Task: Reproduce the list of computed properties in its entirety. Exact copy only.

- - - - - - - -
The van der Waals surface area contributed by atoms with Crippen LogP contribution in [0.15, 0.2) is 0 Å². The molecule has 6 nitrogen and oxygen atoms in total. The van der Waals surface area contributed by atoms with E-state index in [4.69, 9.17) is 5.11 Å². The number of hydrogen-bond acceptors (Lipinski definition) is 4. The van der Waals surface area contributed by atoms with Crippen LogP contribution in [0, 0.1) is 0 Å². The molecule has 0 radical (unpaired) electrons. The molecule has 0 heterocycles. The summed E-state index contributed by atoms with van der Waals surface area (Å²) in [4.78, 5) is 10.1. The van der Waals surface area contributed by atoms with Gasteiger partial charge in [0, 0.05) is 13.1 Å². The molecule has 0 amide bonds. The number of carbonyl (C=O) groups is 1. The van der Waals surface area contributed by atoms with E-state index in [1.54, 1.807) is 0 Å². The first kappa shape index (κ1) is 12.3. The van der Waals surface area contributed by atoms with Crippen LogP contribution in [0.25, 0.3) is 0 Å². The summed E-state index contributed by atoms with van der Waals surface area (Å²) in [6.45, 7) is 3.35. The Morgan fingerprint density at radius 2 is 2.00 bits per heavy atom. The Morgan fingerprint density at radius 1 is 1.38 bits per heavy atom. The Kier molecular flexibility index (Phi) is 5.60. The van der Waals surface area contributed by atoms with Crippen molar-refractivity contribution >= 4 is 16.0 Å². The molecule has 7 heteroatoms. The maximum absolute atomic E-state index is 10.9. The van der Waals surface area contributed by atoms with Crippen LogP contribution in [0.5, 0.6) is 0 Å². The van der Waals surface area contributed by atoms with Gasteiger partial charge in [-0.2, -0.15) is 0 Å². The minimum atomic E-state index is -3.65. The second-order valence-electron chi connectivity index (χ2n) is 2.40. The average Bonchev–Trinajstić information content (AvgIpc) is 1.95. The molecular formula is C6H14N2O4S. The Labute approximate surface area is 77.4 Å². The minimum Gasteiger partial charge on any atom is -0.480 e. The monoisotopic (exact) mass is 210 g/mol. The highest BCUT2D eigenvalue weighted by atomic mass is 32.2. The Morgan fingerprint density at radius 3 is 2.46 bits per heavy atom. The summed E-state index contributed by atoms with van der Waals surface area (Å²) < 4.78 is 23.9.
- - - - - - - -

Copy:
The van der Waals surface area contributed by atoms with Crippen LogP contribution in [0.15, 0.2) is 0 Å². The molecule has 6 nitrogen and oxygen atoms in total. The van der Waals surface area contributed by atoms with E-state index in [4.69, 9.17) is 5.11 Å². The number of hydrogen-bond acceptors (Lipinski definition) is 4. The van der Waals surface area contributed by atoms with Crippen LogP contribution in [0, 0.1) is 0 Å². The molecule has 0 radical (unpaired) electrons. The molecule has 0 heterocycles. The summed E-state index contributed by atoms with van der Waals surface area (Å²) in [4.78, 5) is 10.1. The van der Waals surface area contributed by atoms with Gasteiger partial charge in [0, 0.05) is 13.1 Å². The molecule has 0 amide bonds. The number of carbonyl (C=O) groups is 1. The van der Waals surface area contributed by atoms with E-state index in [1.54, 1.807) is 0 Å². The first kappa shape index (κ1) is 12.3. The van der Waals surface area contributed by atoms with Crippen LogP contribution in [0.25, 0.3) is 0 Å². The summed E-state index contributed by atoms with van der Waals surface area (Å²) in [6.45, 7) is 3.35. The Morgan fingerprint density at radius 2 is 2.00 bits per heavy atom. The Morgan fingerprint density at radius 1 is 1.38 bits per heavy atom. The Kier molecular flexibility index (Phi) is 5.60. The van der Waals surface area contributed by atoms with Crippen molar-refractivity contribution >= 4 is 16.0 Å². The molecule has 7 heteroatoms. The maximum absolute atomic E-state index is 10.9. The van der Waals surface area contributed by atoms with Crippen LogP contribution in [0.5, 0.6) is 0 Å². The van der Waals surface area contributed by atoms with Gasteiger partial charge in [-0.2, -0.15) is 0 Å². The minimum atomic E-state index is -3.65. The second-order valence-electron chi connectivity index (χ2n) is 2.40. The average Bonchev–Trinajstić information content (AvgIpc) is 1.95. The molecular formula is C6H14N2O4S. The Labute approximate surface area is 77.4 Å². The minimum Gasteiger partial charge on any atom is -0.480 e. The monoisotopic (exact) mass is 210 g/mol. The highest BCUT2D eigenvalue weighted by atomic mass is 32.2. The Morgan fingerprint density at radius 3 is 2.46 bits per heavy atom. The summed E-state index contributed by atoms with van der Waals surface area (Å²) < 4.78 is 23.9.